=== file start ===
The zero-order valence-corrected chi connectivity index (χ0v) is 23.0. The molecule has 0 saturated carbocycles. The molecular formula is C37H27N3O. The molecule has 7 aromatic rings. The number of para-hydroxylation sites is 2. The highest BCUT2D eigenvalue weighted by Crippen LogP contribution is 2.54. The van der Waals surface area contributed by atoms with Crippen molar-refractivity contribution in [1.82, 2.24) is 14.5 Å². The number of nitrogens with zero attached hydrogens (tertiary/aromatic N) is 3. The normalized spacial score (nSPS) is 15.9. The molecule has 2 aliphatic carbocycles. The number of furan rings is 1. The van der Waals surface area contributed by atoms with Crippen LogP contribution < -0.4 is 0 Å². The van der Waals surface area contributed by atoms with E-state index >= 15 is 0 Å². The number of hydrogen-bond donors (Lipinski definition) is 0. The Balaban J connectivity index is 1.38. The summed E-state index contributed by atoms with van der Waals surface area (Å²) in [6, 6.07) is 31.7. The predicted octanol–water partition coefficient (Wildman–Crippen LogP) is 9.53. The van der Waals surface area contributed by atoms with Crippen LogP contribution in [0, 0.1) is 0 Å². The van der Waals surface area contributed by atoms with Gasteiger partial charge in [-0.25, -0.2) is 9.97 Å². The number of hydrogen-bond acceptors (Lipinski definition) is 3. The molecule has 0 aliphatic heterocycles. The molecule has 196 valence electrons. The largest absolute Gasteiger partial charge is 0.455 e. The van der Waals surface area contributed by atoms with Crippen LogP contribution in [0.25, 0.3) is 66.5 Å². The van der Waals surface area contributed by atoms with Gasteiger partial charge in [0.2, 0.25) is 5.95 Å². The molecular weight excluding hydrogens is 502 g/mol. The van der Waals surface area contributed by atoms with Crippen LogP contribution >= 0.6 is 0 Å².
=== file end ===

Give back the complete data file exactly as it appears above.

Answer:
The zero-order valence-corrected chi connectivity index (χ0v) is 23.0. The molecule has 0 saturated carbocycles. The molecular formula is C37H27N3O. The molecule has 7 aromatic rings. The number of para-hydroxylation sites is 2. The highest BCUT2D eigenvalue weighted by Crippen LogP contribution is 2.54. The van der Waals surface area contributed by atoms with Crippen molar-refractivity contribution in [1.82, 2.24) is 14.5 Å². The number of nitrogens with zero attached hydrogens (tertiary/aromatic N) is 3. The normalized spacial score (nSPS) is 15.9. The molecule has 2 aliphatic carbocycles. The number of furan rings is 1. The van der Waals surface area contributed by atoms with Crippen LogP contribution < -0.4 is 0 Å². The van der Waals surface area contributed by atoms with E-state index >= 15 is 0 Å². The number of hydrogen-bond donors (Lipinski definition) is 0. The Balaban J connectivity index is 1.38. The summed E-state index contributed by atoms with van der Waals surface area (Å²) in [6, 6.07) is 31.7. The predicted octanol–water partition coefficient (Wildman–Crippen LogP) is 9.53. The van der Waals surface area contributed by atoms with Crippen LogP contribution in [0, 0.1) is 0 Å². The van der Waals surface area contributed by atoms with Gasteiger partial charge in [-0.25, -0.2) is 9.97 Å². The number of hydrogen-bond acceptors (Lipinski definition) is 3. The molecule has 0 aliphatic heterocycles. The molecule has 196 valence electrons. The largest absolute Gasteiger partial charge is 0.455 e. The van der Waals surface area contributed by atoms with Crippen LogP contribution in [0.25, 0.3) is 66.5 Å². The van der Waals surface area contributed by atoms with Gasteiger partial charge in [0.2, 0.25) is 5.95 Å². The molecular weight excluding hydrogens is 502 g/mol. The van der Waals surface area contributed by atoms with Crippen LogP contribution >= 0.6 is 0 Å².